22. The method of claim 19, further comprising storing predetermined configuration data for the mobile platform in a second terrestrial database.
23. The method of claim 22, further comprising comparing the sensed configuration data with the predetermined configuration data.
24. The method of claim 23, further comprising, when a change is determined between the sensed configuration data and the predetermined configuration data, requesting additional sensed configuration data.
25. A system for managing configuration of a mobile communications network, the system comprising:
a communications system onboard a mobile platform, the communications system being configured to electronically report sensed configuration data for at least one of equipment and software onboard the mobile platform; and
a terrestrial station including:
a first database component configured to store sensed configuration data received from the mobile platform; and
a display device configured to display the sensed configuration data.
26. The system of claim 25, wherein the communications system onboard the mobile platform includes a server having a first component configured to read the sensed configuration data.
27. The system of claim 26, wherein the server further includes a second component configured to place the sensed configuration data in a message having a predetermined format.
28. The system of claim 27, wherein the communications system onboard the mobile platform further includes a transmitter configured to transmit the message.
29. The system of claim 25, wherein the terrestrial station further includes a second database component configured to store predetermined configuration data regarding equipment and software installed onboard the mobile platform.
30. The system of claim 25, wherein the configuration data includes a part number and a serial number.
31. The system of claim 25, wherein hardware may be tracked to at least one of serialized line replaceable units and serialized line replaceable modules.
32. The system of claim 25, wherein configuration data is accessible by an operator of the terrestrial station.
33. The system of claim 25, wherein configuration data that pertains to a mobile platform in a customer's fleet may be accessed by the customer.
34. A system for reporting configuration data from a mobile platform in a mobile communications network, the system comprising:
a server including a first component configured to read sensed configuration data for at least one of equipment and resident software aboard a mobile platform; and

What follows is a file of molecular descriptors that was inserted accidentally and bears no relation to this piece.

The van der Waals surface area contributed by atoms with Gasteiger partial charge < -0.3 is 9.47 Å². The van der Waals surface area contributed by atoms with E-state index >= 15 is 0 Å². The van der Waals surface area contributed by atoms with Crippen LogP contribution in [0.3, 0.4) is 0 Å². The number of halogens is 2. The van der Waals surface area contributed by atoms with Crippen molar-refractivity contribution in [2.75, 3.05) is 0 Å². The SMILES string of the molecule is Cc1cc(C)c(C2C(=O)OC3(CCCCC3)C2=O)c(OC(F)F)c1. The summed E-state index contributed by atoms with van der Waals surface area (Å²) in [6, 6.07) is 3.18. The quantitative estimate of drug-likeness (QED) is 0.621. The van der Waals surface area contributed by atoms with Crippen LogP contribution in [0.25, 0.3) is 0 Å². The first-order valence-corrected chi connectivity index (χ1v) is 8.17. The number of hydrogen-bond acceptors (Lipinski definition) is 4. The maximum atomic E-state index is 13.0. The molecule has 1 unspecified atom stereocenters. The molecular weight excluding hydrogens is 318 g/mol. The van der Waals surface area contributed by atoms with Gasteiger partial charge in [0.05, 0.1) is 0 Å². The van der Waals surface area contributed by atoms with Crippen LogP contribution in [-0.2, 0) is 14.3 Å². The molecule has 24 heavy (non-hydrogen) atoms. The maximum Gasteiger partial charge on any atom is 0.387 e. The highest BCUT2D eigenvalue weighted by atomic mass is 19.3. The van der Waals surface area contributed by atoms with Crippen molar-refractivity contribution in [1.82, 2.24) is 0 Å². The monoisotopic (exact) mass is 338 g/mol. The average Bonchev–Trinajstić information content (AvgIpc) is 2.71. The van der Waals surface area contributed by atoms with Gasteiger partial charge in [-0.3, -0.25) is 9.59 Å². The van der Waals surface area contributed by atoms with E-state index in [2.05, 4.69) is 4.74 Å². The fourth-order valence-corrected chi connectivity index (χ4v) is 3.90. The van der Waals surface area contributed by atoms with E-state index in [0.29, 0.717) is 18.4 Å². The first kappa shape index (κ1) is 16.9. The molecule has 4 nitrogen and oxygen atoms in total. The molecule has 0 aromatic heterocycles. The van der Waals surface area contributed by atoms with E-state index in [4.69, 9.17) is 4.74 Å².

a transmitter configured to electronically report the sensed configuration data to a terrestrial station of a mobile communications network.
35. The system of claim 34, wherein the server further includes a second component that is configured to cause the transmitter to electronically report the sensed configuration data when at least one of the server is booted and the mobile platform has been out of communication for a predetermined time period.
36. The system of claim 34, wherein the server further includes a third component that is configured to place the sensed configuration data in a message having a predetermined format.
37. The system of claim 34, wherein the server further includes a fourth component that is configured to, responsive to a request from the terrestrial station:
read additional sensed configuration data; and
cause the additional sensed configuration data to be electronically reported to the terrestrial station.
38. A system for managing configuration data in a mobile communications network, the system comprising:
a receiver configured to receive sensed configuration data for at least one of equipment and resident software aboard a mobile platform in a mobile communications network;
a first database configured to store the sensed configuration data; and
a display device configured to display the sensed configuration data.
39. The system of claim 38, further comprising a second database configured to store predetermined configuration data regarding equipment and software installed onboard the mobile platform.
40. The system of claim 38, wherein the sensed configuration data for the mobile platform is accessible by an operator of the mobile communications network.
41. The system of claim 38, wherein the sensed configuration data that pertains to a mobile platform in a customer's fleet is accessible by the customer.
Description
    CROSS-REFERENCE TO RELATED APPLICATIONS
  • [0001]
    This Application is a Non-Prov of Prov (35 USC 119(e)) application 60/558,612 filed on Mar. 31, 2004, the contents of which are hereby incorporated by reference.
  • FIELD OF THE INVENTION
  • [0002]
    This invention relates generally to configuration management and, more specifically, to configuration management of mobile communication networks.
  • BACKGROUND OF THE INVENTION
  • [0003]
    Information is often exchanged and entertainment content is often broadcast as packetized data over communication networks. Typically, an end user accesses information or entertainment content via a user terminal such as a desktop computer, a laptop computer, a personal digital assistant (PDA), and Internet-enabled mobile phone, or the like. The user terminals may be connected to the network via wireless radiofrequency (RF) connectivity or, with the exception of a mobile phone, via a cable connection. Further, the network typically includes routers and servers for routing the data packets from content providers or other network destinations to the end user through networks, such as the internet.
  • [0004]